Days of his Life
TLDRUpFront: The New York times interviewed sixty close aides, friends, associates and politicians to reconstruct a typical day in the life of President Donald Trump. West Wing it is not.
The kind of daily-battle of self-preservation described by the New York Times(1) is typical of late stage paranoid dictatorships. What the dictatorships have going for them at that point is usually multiple internal-security and intelligence agencies watching the population, reporters, each other.
The problem however is that the daily battle of self-preservation consumes cognitive time to focus on the immediate, and often irrelevant, missing the over-the-horizon threats that may be distant, yet existential.This is exacerbated because Trump doesn’t have any agencies, or even strong-factions to help him. Trump has largely himself, an effective weapon it turns out – but a limited resource within finite time.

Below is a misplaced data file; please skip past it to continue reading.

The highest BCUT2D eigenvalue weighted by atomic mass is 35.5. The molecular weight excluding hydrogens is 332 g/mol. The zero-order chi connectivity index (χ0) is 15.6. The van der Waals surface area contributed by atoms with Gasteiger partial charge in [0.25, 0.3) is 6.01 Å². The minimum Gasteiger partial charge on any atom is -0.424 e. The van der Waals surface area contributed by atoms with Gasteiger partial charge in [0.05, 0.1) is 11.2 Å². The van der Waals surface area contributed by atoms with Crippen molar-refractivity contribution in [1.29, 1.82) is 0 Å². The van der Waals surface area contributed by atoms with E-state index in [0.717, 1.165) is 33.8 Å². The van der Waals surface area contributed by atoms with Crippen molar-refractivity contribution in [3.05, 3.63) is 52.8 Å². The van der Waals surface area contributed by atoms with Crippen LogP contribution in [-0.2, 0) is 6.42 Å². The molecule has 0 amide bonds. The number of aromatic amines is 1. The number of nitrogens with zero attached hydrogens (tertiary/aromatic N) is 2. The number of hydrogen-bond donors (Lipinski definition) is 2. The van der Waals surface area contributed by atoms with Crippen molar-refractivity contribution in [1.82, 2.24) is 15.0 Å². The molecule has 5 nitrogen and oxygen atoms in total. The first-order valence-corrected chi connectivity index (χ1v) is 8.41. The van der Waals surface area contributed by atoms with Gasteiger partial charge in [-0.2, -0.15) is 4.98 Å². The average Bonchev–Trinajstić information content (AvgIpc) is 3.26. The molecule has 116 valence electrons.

President Trump has benefited from a quiet year with few crisis externalities – a grace-period buffer he has squandered with little-to-nothing to show for it. The midterms begin next year, the inevitable first-administration scandals will begin to appear shortly after that, and the daily battle of self preservation – starting in the hole of the lowest approval level of a modern President at this point in their administration, will only get harder.
The InfoMullet’s tinfoil-hat conspiracy, which I’m not putting serious stock into but is fun to mentally model as a “what-if” is that Trump may realize in places he won’t voice that his days are numbered. And the job is not nearly as fun or powerful as he mistakenly believed. As the grind wears him down, and the accumulation of investigations – he positions his daughter, Ivanka Trump, to run for the 2020 or 2024 GOP Presidential nomination as his own familial version of continuismo. Again, I don’t put much stock in this theory. But if it comes true, I’ll be sure to take full credit and go on a book-tour.